Our Data Science Pipeline: Machine Learning Meets Traditional Business Intelligence - Data for Education
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Our Data Science Pipeline: Machine Learning Meets Traditional Business Intelligence

Our Data Science Pipeline: Machine Learning Meets Traditional Business Intelligence

The role of a data science team varies from one organization to the next. Some organizations require a “traditional” business intelligence framework: one in which historical data is turned into actionable insights. Others run impressively complex machine learning algorithms all day long – sometimes in realtime – in order to transform the most up-to-date data into future predictions and personalized user experiences. Here at DonorsChoose.org, we’re somewhere in the middle of this large spectrum. In today’s post, I’d like to walk you through our data science pipeline (with code attached!) to give a better sense of the kind of work we’re doing, and to offer an example pipeline for organizations that are interested in the same kind of work.

The Database

We’ll start with how the data is stored. Our analytics database is housed in the cloud on Amazon Redshift. Check out this previous post to hear more about the pros and cons of Redshift, and to see our open-sourced migration script from Postgres. In short, Redshift allows for scalability and fast performance by utilizing many nodes running in parallel, yet listens to traditional SQL so you don’t have to learn a new language.

The Business Intelligence Tool

We’ve found a great home for our data, but how do we go about pulling the data that we need, when we need it? Enter Looker. Gone are the days of writing long custom SQLs for every inquiry. Looker is a business intelligence tool that connects the data to a user-friendly interface and automatically generates SQL to pull data based on user selections, while simultaneously creating beautiful interactive visualizations.

The Analytic Pipeline

So our data lives in the cloud and we’ve written all the instructions for Looker to understand and pull our data. We are now able to generate reports, create dashboards, and analyze past trends… so where does machine learning come in? Suppose we wanted to know the probability that a user will return to our website or their affinity to donate to a specific subject area. Machine learning can help with that. Here’s another important business question that came up recently in our office: How many projects can we expect to be live on our website on a date in the future? The answer could help us anticipate the volume of traffic we’ll have on Teacher’s Appreciation Day, informing us of the staffing we would need then to keep our operations running smoothly. It could also help foster partnerships by giving projections of how much it would cost to fully fund an entire city on Back to School Day.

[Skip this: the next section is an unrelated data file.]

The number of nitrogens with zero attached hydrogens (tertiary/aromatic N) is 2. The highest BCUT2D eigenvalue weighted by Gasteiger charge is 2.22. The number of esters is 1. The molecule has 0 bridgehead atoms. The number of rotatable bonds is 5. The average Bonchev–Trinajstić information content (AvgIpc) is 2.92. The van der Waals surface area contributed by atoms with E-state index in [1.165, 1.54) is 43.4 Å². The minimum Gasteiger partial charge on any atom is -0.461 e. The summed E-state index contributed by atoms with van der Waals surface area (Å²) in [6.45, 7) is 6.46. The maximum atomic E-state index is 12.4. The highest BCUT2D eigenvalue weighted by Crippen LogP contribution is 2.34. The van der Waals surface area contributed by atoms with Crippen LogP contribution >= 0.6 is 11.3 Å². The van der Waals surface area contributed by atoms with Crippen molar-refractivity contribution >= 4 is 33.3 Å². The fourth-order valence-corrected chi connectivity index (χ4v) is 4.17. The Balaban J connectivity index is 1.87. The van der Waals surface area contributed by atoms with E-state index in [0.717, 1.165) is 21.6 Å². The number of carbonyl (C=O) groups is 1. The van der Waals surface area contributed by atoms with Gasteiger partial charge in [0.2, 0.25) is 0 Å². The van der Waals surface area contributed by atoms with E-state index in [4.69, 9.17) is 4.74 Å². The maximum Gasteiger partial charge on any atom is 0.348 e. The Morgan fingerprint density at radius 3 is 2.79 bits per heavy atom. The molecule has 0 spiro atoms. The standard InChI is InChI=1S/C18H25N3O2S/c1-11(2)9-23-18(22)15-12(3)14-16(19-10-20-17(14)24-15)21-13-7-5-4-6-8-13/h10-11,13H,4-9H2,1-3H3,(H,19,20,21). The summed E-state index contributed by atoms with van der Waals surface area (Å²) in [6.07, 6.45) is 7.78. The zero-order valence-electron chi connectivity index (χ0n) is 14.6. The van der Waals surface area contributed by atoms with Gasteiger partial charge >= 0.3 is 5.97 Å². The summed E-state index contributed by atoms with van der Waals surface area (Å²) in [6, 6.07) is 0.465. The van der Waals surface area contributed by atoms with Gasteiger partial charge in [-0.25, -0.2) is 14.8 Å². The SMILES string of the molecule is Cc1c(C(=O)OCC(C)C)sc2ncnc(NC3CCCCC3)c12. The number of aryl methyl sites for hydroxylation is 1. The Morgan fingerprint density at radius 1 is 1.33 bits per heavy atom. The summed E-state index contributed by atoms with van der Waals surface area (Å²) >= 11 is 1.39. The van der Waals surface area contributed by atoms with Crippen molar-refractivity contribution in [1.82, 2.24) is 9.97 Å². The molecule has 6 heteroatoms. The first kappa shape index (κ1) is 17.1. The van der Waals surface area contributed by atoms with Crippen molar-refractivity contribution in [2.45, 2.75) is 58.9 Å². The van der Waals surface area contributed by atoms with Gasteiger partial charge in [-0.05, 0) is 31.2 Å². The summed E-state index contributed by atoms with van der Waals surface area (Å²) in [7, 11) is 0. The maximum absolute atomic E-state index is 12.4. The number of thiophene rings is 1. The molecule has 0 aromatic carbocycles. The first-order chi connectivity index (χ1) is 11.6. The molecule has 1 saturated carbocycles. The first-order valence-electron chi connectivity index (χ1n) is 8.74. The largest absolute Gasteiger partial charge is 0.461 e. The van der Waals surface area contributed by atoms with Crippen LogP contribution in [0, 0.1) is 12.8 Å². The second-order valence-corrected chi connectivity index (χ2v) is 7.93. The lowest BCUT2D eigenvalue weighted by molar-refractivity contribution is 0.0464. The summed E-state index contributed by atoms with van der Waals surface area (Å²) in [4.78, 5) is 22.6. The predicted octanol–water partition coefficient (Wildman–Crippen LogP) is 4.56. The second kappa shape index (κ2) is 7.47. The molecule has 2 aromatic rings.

For this kind of task, we’d want to run a script that pulls the data, performs the prediction, and then loads the data back into the database. We’d also want this to run on a scheduled basis (perhaps daily) so that we could get the most up-to-date info that we need, while being completely hands-off. Check out this script on our GitHub repository that uses both Python and R to predict live project counts a year into the future. Our data is provided so that you can try the forecasting yourself, but the script also includes steps for data downloads and uploads from an Amazon Redshift database in case you wanted to set up a similar architecture.

This is what we start with:


inventory_fig1

Each colored line is a fiscal year. July 1st is the first point on the left, and June 30th is the last point on the right. Shown are the numbers of live projects on a certain day.

And this is what we get:

inventory_fig2

Same as above, except the remainder of this fiscal year and all days in the next fiscal year has been forecasted.

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